First test burn in 10 years signals start of new policy to control fire starts

by: SPOTLIGHT PHOTO:ROBIN JOHNSON - Eric Redding of the Oregon Department of Forestry stamps out the flames at the edge of a controlled burn off JP West Road Saturday, Aug. 10The Scappoose Fire District held a joint training exercise and prescribed burn off JP West Road Saturday, Aug. 10, and Wednesday, Aug. 14, along with Columbia River Fire and Rescue, Washington County Fire District 2, Portland Fire and Rescue, Sauvie Island Fire and the Oregon Department of Forestry.

SFD Division Chief Jeff Pricher said the burns worked as both an opportunity to provide experience to fire crews as well as to remove hazardous fire fuels in the area as the fire season takes hold.

SDF planned on completing the exercise Saturday, but smoke from the initial test burns hit what Pricher called an inversion layer, which held the smoke close to the ground.

“An inversion is basically a layer of air between the ground and the upper atmosphere that prevents heat from escaping upwards,” Pricher said. “Without any transport winds, we didn’t want to add any smoke. It wasn’t safe to burn, so we postponed.”

Fire crews resumed the exercise Wednesday evening, burning 5 acres in five separate segmented burns. Pricher said that, although Wednesday’s burn “couldn’t have gone better,” dispatch received a total of 59 calls Wednesday evening due to the vertical plumes of smoke caused by the test fire. by: SPOTLIGHT PHOTO:ROBIN JOHNSON - Fire Crews survey the line of a prescribed burn off JP West Road on Saturday during a training exercise.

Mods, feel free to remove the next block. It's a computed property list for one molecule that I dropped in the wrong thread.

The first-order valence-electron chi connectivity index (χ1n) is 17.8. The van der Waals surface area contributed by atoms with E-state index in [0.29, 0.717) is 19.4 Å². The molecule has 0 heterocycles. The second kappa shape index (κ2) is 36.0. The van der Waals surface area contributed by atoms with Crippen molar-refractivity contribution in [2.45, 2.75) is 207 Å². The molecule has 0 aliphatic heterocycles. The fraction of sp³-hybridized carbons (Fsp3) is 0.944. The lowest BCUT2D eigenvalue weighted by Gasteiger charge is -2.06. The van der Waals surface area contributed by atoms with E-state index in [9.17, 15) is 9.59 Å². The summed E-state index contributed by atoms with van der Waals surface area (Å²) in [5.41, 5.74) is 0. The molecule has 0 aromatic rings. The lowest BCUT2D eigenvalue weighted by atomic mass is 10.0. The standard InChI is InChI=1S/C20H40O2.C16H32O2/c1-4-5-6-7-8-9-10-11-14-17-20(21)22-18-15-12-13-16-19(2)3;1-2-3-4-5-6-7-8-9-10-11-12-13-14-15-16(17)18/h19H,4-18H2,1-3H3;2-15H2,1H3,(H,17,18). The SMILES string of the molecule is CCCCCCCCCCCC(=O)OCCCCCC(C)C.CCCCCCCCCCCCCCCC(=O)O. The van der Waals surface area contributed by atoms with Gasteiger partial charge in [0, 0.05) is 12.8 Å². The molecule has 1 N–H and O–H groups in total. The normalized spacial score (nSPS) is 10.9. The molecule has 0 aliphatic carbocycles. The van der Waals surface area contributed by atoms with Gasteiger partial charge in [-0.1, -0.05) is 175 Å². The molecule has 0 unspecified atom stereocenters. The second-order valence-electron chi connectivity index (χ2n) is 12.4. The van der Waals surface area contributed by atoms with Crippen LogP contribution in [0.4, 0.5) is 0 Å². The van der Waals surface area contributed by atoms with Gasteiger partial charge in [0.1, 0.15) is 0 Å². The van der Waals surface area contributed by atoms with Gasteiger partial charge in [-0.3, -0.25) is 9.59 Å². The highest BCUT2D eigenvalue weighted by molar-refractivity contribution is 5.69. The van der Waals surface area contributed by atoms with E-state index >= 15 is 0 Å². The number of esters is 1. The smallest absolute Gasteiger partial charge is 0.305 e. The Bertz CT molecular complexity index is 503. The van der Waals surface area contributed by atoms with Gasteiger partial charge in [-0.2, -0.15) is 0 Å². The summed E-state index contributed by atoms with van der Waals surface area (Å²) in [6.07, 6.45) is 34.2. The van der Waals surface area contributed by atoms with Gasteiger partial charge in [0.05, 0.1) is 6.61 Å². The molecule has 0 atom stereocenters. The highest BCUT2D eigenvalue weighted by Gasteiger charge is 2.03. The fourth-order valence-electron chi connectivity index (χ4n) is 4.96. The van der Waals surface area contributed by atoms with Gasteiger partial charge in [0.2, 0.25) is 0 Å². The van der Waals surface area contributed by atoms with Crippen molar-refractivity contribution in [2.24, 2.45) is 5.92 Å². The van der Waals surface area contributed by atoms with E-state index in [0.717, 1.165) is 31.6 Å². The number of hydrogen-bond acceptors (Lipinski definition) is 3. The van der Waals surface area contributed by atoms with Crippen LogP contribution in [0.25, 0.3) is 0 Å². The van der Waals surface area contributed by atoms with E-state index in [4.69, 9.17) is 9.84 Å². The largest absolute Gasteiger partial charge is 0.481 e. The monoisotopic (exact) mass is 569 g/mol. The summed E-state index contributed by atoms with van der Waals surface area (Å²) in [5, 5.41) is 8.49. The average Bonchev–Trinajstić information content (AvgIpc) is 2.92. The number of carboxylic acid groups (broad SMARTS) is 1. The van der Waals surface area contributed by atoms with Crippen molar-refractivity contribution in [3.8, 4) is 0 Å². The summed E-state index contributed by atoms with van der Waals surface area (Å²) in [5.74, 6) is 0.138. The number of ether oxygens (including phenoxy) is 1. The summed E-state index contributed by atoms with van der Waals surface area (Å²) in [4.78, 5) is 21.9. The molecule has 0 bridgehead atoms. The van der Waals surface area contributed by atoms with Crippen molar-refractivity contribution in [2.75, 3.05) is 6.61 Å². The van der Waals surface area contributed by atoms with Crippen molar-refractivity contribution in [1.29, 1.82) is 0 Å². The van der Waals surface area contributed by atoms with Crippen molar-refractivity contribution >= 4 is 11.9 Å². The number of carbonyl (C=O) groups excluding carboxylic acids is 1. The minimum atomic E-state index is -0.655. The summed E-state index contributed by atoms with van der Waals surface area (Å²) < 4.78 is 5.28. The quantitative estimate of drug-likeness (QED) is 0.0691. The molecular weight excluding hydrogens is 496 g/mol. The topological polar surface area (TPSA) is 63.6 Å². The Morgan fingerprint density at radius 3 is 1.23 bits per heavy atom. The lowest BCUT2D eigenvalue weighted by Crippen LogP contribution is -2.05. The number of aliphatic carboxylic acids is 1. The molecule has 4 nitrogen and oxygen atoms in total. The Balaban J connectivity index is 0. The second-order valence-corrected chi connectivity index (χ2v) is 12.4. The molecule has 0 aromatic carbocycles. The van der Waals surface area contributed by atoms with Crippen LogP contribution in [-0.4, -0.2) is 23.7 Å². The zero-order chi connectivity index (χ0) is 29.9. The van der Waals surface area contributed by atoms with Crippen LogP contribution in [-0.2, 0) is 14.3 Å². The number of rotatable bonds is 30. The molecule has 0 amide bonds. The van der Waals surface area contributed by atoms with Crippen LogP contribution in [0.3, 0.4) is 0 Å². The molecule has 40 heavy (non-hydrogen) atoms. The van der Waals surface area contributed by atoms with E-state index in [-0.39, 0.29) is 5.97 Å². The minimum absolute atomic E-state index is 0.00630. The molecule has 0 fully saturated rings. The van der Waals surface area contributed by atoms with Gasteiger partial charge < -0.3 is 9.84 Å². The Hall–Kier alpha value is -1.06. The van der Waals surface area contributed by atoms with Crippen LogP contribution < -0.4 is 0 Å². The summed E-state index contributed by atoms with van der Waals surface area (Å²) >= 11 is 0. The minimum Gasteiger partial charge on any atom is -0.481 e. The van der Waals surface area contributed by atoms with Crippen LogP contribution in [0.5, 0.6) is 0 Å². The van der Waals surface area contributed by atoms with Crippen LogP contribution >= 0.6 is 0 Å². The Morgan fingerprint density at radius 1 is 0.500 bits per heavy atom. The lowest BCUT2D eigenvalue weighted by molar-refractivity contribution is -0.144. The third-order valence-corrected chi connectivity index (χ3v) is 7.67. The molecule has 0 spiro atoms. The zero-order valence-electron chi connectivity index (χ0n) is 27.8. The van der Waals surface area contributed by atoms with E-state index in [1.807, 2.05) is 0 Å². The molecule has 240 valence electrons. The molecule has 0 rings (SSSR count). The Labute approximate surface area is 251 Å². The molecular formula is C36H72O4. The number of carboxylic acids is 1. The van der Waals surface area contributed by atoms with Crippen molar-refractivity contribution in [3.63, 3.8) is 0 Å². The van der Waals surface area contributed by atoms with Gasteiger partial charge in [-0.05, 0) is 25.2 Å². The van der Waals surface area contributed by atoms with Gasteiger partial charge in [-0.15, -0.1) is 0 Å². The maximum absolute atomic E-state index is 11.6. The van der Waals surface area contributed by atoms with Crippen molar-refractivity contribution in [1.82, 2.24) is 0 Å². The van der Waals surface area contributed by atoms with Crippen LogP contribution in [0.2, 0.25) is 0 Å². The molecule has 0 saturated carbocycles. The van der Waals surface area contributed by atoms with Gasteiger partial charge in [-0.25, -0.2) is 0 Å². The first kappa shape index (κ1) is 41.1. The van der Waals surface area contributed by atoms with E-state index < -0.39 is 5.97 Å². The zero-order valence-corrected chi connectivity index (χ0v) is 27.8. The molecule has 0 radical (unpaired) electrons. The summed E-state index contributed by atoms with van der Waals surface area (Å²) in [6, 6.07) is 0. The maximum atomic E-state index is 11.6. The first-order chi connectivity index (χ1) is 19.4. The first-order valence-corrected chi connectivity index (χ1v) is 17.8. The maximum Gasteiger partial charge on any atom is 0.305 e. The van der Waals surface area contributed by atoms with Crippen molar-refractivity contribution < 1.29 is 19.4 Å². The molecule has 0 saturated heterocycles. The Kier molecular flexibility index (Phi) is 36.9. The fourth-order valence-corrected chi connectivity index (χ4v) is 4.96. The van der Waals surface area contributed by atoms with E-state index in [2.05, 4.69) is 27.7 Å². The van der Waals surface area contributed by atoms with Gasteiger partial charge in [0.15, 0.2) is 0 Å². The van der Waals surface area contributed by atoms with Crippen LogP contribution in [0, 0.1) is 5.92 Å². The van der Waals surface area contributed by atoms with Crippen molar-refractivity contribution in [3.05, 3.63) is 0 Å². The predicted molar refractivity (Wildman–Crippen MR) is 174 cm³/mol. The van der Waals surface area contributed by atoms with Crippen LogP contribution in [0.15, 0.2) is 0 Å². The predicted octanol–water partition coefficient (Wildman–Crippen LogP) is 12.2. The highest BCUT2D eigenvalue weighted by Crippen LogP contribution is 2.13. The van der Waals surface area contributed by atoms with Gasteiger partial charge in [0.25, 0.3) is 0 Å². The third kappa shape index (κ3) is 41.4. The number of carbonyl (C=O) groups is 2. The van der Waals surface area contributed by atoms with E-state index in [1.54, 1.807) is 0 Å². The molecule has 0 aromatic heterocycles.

When asked if more notification could have been provided to the community to prevent the high volume of 9-1-1 calls, Pricher said, “Ultimately I think what it comes down to is, no matter how much notification you give, there will still be a call. We definitely want to make sure we don’t impact our 9-1-1 partners as they have an important and busy job.”

Pricher said this year’s fire season has been one of the busiest in the past 10 years. “Regionally we’re at a preparedness level four on a one-to-five scale,” he said. “At level five, the resources and teams would be at a point where there’s none left to take on another incident.”

Pricher believes prescribed burns are an important tool in preventing large forest fires by removing potential fuels that may ignite wild burns.

“There’s a great debate going on at the state and national level between people who believe in global warming and those who don’t,” Pricher said. “For years and years, we had a forest policy where anytime there was a fire, we put it out. Ecologists have concluded that this has set our forests up for failure.”by: SPOTLIGHT PHOTO: ROBIN JOHNSON - Ryan Ridinger, of Columbia River Fire and Rescue, uses a drip torch to burn a line of dry grass in order to contain Saturday's prescribed burn.

By extinguishing all fires, natural fire fuels — like the dry grass SFD burnt to conduct their training — continue to spread and often create fires four to five times larger than usual, Pricher said.

“One way to prevent this is to prescribe burning to remove hazardous fuels, so if lightning strikes in the middle of nowhere, we can handle it,” Pricher said. “Prescribed fires are probably the future of firefighting.”

During a briefing with fire crews before the training exercise Saturday, Pricher said that in 2000, Scappoose fire crews attempted a test burn of 1 acre along the levee. The burn got out of hand and spread to 200 acres. We’re not going to let that happen today,” Pricher said.

Pricher added that SFD hasn’t conducted any test burns within the past 10 years.

Asked why SFD has held no prescribed burns or live fire training exercise within that time frame, Pricher replied, “We just didn’t have qualified people to manage training fires, now we do.”

Live fire training exercises will now be held at least once or twice annually, Pricher added.

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